Alumni

Alumni profile - Vijay Modaher

On A-level results day I was shocked to see that I had missed my entry grades by one. Fortunately, I was still offered a place and I ended up completing a degree that was two grades higher than my A-levels, which just goes to show that A-levels are your ticket to university, but not necessarily a reflection of your true ability.

(Mathematics MSci, 2015)

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Why did you study an integrated master’s in mathematics at Queen Mary? Did you have a particular career path in mind?

Maths was the subject I found the most enjoyable at school and I was unsure what career path I wanted to take so I applied for BSc Mathematics at Queen Mary as I had heard that a maths degree opens a lot of doors and I wanted to follow where my interests were. However, on A-level results day I was shocked to see that I had missed my Queen Mary entry grades by one, achieving ABC instead of ABB. Fortunately, Queen Mary still offered me my place. After achieving a 1st class in my first year at Queen Mary, I was offered to switch to the integrated master’s course and decided to go for it. Looking back, I ended up completing a degree that was two grades higher than my A-level grades, which just goes to show that A-levels are your ticket to university, but not necessarily a reflection of your true ability.

What modules did you like learning about and was there anything that surprised you in your studies?

I really enjoyed Dynamics of Physical Systems, Relativity, Complex Analysis and Chaos and Fractals. In fact, I enjoyed Relativity so much that I decided to write my final year project on the subject. I was really surprised by the wide range of routes available and never would have imagined that I could study subjects like Relativity and Cryptography as part of a maths degree considering I didn’t study physics beyond GCSE!

Research methods in Mathematical Sciences and Mathematical Writing are two other modules I must mention as not only did they help me with my degree, they taught me invaluable skills in presenting and writing that I still use to this day in my career.

Were there any academics that had a strong influence on shaping your time and studies here?

There were so many great lecturers at Queen Mary, but a few stand out in particular. Professor Tavakol and Dr Valiente-Kroon sparked my interest in Relativity and Dr Valiente-Kroon actually supervised my final year project. I was truly inspired by Dr Valiente-Kroon’s academic background as he chose to study a PhD at Queen Mary over the University of Cambridge and told me: “It doesn’t matter where you go to study, it is what you study that matters”. Professor Whitty is another lecturer who stands out as he had a great communication style and always made lectures entertaining and interesting.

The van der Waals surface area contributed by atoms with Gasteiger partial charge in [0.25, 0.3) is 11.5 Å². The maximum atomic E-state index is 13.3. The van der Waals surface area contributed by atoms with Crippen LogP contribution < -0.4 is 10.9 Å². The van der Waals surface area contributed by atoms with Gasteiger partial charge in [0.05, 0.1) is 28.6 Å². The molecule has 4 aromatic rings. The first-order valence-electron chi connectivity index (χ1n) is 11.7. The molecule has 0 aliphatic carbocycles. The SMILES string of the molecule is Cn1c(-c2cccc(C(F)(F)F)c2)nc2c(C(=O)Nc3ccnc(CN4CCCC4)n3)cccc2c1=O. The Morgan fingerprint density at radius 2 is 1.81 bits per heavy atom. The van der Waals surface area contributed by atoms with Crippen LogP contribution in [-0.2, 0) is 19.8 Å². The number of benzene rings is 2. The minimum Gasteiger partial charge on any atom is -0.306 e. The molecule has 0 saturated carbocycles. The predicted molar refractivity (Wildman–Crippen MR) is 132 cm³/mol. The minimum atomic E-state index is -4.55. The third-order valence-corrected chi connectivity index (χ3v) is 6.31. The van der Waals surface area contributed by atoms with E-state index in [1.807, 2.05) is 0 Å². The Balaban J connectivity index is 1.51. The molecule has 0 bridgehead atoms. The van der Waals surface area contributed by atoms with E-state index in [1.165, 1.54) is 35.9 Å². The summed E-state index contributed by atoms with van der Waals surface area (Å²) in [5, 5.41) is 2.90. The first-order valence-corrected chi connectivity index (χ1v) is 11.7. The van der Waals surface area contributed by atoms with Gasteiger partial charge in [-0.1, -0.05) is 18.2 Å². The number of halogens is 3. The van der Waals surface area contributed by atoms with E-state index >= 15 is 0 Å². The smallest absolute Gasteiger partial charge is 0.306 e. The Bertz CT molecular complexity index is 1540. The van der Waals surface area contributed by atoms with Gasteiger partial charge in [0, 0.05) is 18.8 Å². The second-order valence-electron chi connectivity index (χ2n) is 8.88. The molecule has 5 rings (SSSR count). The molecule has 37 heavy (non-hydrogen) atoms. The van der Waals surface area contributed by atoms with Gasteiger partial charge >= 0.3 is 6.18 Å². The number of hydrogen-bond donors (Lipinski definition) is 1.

I was really surprised by the wide range of routes available and never would have imagined that I could study subjects like Relativity and Cryptography as part of a maths degree considering I didn’t study physics beyond GCSE!

Can you describe your career path up to date and touch on your current role as a Credit Risk Models Analyst at Close Brothers?

After taking some time off after graduation and the inevitable job hunting, I managed to secure a place on the FDM Graduate Scheme in a consulting role in May 2016. While working as a consultant I worked for HSBC in Canary Wharf, The Home Office, and Close Brothers in project support and project management office roles. My role at Close Brothers was initially meant to be for three months but they were pleased with my work and extended my contract by moving me internally onto another project. This new project was risk related and I was pleased as this was an area of great interest to me. I worked at Close Brothers for another year supporting a Credit Risk Modelling project but after building up a good relationship with the team, they eventually found out that I had a Master's in Mathematics and mentioned that I should be working for them in their modelling team instead. In May 2019 I secured a permanent role in the Credit Risk Modelling team and have been working there and enjoying this role ever since.